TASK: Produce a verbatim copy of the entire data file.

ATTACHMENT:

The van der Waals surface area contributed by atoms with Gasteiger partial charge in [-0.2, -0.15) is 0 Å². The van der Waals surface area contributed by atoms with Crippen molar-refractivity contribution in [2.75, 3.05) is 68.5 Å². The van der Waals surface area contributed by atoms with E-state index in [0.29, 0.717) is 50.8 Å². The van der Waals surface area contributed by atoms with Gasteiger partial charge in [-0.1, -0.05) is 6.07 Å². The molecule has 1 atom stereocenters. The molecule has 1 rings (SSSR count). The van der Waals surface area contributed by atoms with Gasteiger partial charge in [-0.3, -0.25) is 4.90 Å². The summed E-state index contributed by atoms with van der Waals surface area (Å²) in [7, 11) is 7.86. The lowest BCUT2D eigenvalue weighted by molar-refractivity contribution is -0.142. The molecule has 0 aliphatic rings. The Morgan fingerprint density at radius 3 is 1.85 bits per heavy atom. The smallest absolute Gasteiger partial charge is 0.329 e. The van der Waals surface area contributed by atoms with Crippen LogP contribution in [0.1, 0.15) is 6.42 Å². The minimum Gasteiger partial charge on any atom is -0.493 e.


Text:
The van der Waals surface area contributed by atoms with Gasteiger partial charge in [-0.2, -0.15) is 0 Å². The van der Waals surface area contributed by atoms with Crippen molar-refractivity contribution in [2.75, 3.05) is 68.5 Å². The van der Waals surface area contributed by atoms with E-state index in [0.29, 0.717) is 50.8 Å². The van der Waals surface area contributed by atoms with Gasteiger partial charge in [-0.1, -0.05) is 6.07 Å². The molecule has 1 atom stereocenters. The molecule has 1 rings (SSSR count). The van der Waals surface area contributed by atoms with Gasteiger partial charge in [-0.3, -0.25) is 4.90 Å². The summed E-state index contributed by atoms with van der Waals surface area (Å²) in [7, 11) is 7.86. The lowest BCUT2D eigenvalue weighted by molar-refractivity contribution is -0.142. The molecule has 0 aliphatic rings. The Morgan fingerprint density at radius 3 is 1.85 bits per heavy atom. The smallest absolute Gasteiger partial charge is 0.329 e. The van der Waals surface area contributed by atoms with Crippen LogP contribution in [0.1, 0.15) is 6.42 Å². The minimum Gasteiger partial charge on any atom is -0.493 e.